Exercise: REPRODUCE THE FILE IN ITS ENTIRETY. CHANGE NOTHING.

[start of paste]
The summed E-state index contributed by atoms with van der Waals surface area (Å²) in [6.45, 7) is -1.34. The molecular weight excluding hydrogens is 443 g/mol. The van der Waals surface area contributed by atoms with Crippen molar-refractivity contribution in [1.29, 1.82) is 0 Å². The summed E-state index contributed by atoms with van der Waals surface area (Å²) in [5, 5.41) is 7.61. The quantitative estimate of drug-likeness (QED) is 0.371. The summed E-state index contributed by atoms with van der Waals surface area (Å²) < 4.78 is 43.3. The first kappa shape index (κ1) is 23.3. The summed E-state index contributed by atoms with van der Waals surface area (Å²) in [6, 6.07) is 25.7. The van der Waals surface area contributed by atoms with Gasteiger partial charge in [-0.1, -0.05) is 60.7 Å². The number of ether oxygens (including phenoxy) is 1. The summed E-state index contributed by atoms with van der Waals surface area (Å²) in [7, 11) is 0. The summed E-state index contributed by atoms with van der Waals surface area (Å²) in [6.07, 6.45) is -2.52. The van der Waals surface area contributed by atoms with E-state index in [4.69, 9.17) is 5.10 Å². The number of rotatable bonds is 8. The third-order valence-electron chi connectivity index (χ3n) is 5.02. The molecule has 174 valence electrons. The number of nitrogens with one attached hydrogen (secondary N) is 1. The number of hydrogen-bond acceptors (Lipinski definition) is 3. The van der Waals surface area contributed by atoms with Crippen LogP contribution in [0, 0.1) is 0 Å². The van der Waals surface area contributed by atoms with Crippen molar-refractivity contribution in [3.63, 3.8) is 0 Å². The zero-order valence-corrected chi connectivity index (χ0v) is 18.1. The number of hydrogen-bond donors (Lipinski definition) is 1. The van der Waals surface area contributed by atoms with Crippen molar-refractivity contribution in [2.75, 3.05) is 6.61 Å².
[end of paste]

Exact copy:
The summed E-state index contributed by atoms with van der Waals surface area (Å²) in [6.45, 7) is -1.34. The molecular weight excluding hydrogens is 443 g/mol. The van der Waals surface area contributed by atoms with Crippen molar-refractivity contribution in [1.29, 1.82) is 0 Å². The summed E-state index contributed by atoms with van der Waals surface area (Å²) in [5, 5.41) is 7.61. The quantitative estimate of drug-likeness (QED) is 0.371. The summed E-state index contributed by atoms with van der Waals surface area (Å²) < 4.78 is 43.3. The first kappa shape index (κ1) is 23.3. The summed E-state index contributed by atoms with van der Waals surface area (Å²) in [6, 6.07) is 25.7. The van der Waals surface area contributed by atoms with Gasteiger partial charge in [-0.1, -0.05) is 60.7 Å². The number of ether oxygens (including phenoxy) is 1. The summed E-state index contributed by atoms with van der Waals surface area (Å²) in [7, 11) is 0. The summed E-state index contributed by atoms with van der Waals surface area (Å²) in [6.07, 6.45) is -2.52. The van der Waals surface area contributed by atoms with E-state index in [4.69, 9.17) is 5.10 Å². The number of rotatable bonds is 8. The third-order valence-electron chi connectivity index (χ3n) is 5.02. The molecule has 174 valence electrons. The number of nitrogens with one attached hydrogen (secondary N) is 1. The number of hydrogen-bond acceptors (Lipinski definition) is 3. The van der Waals surface area contributed by atoms with Crippen LogP contribution in [0, 0.1) is 0 Å². The van der Waals surface area contributed by atoms with Crippen molar-refractivity contribution in [3.63, 3.8) is 0 Å². The zero-order valence-corrected chi connectivity index (χ0v) is 18.1. The number of hydrogen-bond donors (Lipinski definition) is 1. The van der Waals surface area contributed by atoms with Crippen molar-refractivity contribution in [2.75, 3.05) is 6.61 Å².